A milestone towards fast DNA sequencing with nanopore devices

(Nanowerk Spotlight) Setting a milestone towards fast DNA sequencing by a nanopore device, researchers developed a solid state nanopore device that can detect the difference between single molecules of double and single stranded DNA at high speed, with high accuracy, and at extreme pH. This research is a key step to develop a nanopore sequencing machine. More immediate application may be the sensing of long chain polymers for medical diagnostics.
Nanopores function as membrane channels in all living systems, where they serve as sensitive electro-mechanical devices that regulate electrical potential, ionic flow, and molecular transport through the cell membrane. Scientists are studying nanopore construction with the goal of making man-made cell membranes and single molecule detectors.
For a nanopore to be useful as a single molecule detector, its diameter must not be much larger than the size of the molecule to be detected. When a single molecule enters a nanopore in an insulating membrane, it causes changes in the nanopore's electrical properties, which then can be detected and measured. A high-throughput solid state nanopore device that can probe and directly "read" electronically, at the single molecule level, the size, folding, and eventually the sequence of DNA and proteins, will dramatically alter the pace of biology and medical science.
"Single molecule methods based on nanopore detectors provide a new approach to rapid characterization and perhaps even sequencing of long biomolecules such as DNA" Professor Jiali Li explains to Nanowerk. Li, together with her colleagues at the University of Arkansas and collaborators at the Department of Physics at Harvard University, led by Professor Jene A. Golovchenko, published a paper ("Detecting Single Stranded DNA with a Solid State Nanopore") on her findings in Nano Letters.
"Our work is the first demonstration of "raw" denatured DNA detected by any (biological or solid state) nanopore device and the first observation any single stranded DNA translocating freely through a solid state nanopore device" Li points out. "It allows us to determine the distribution of a mixture of double and single stranded DNA. Single molecule identification of polymers by diameter and length are now possible."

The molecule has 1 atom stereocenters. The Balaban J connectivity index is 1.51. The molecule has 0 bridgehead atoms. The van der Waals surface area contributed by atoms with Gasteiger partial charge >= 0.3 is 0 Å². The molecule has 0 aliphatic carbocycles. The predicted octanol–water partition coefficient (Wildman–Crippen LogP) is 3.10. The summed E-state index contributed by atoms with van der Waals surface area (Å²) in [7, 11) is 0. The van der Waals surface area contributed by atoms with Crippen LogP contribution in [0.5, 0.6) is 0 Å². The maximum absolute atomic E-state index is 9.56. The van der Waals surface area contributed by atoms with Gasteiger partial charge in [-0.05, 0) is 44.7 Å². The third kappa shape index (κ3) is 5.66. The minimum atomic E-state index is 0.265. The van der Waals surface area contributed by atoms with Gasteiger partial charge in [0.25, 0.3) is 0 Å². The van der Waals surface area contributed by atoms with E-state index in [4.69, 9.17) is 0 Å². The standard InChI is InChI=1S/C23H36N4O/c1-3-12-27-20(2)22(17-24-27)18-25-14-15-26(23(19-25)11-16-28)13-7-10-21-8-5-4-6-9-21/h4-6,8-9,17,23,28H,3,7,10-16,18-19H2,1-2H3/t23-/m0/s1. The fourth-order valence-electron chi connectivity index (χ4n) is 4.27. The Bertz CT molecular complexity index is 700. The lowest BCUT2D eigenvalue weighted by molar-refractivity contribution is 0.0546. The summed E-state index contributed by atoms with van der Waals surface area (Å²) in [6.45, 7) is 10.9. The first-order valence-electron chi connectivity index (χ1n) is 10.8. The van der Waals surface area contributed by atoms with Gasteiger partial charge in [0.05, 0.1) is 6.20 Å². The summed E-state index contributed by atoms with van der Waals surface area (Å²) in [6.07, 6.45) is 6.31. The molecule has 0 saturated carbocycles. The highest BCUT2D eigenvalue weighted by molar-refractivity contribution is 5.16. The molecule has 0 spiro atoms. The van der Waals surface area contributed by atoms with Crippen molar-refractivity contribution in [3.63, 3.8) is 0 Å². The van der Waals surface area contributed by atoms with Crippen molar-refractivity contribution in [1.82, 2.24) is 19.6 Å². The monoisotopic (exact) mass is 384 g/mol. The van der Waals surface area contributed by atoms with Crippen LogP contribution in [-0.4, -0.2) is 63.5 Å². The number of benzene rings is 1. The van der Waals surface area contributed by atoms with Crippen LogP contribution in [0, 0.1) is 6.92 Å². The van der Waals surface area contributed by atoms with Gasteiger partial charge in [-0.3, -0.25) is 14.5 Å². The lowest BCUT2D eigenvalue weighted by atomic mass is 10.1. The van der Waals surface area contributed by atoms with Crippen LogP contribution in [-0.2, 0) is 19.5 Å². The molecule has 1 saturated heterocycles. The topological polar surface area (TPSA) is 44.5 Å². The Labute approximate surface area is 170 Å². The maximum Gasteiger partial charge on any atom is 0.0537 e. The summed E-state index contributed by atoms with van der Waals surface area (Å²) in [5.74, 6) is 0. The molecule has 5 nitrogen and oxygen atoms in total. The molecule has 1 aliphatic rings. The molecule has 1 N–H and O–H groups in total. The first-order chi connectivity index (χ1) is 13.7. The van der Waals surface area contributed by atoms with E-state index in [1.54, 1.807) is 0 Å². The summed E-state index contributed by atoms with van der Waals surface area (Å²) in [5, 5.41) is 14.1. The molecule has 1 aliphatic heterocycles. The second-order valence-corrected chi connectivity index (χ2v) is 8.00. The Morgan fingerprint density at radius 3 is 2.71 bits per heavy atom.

(a) Schematic illustration of DNA molecule translocating through a solid-state nanopore. (b) Experimental setup for single molecule measurements with a nanopore detector. (c) TEM of a silicon nitride nanopore, in this case 4 nm in diameter in a ∼5-10 nm thick local membrane. (Reprinted with permission from the American Chemical Society)
Solid-state nanopores are eminently suited for DNA and protein detection because they are mechanically robust, have tunable dimensions, and tolerate broad temperatures, pH, and chemical variations.
The nanopores for this research were made in silicon nitride (Si3N4) as an insulating membrane, focused ion beam milling, followed by feedback controlled ion beam sculpting. The experimental setup consists of an ionic solution divided into two isolated reservoirs by the membrane containing a single nanopore. An ionic current through the open nanopore is established by a voltage applied between silver/silver chloride electrodes placed in each of the two reservoirs. DNA molecules are added to the reservoir with the negative electrode. The electric field within the nanopore then induces the molecule to pass through it to the positive reservoir. The resulting changes of the nanopore current are then measured and document the DNA passing through it.
"Our experiment demonstrates conclusively that long denatured single stranded DNA molecules can be observed to freely translocate in stretched out configurations through a solid-state nanopore" Li says. "We are now working on increasing the spatial and temporal resolution of the nanopore detecting system as the next important goal."
Michael Berger By – Michael is author of three books by the Royal Society of Chemistry:
Nano-Society: Pushing the Boundaries of Technology,
Nanotechnology: The Future is Tiny, and
Nanoengineering: The Skills and Tools Making Technology Invisible
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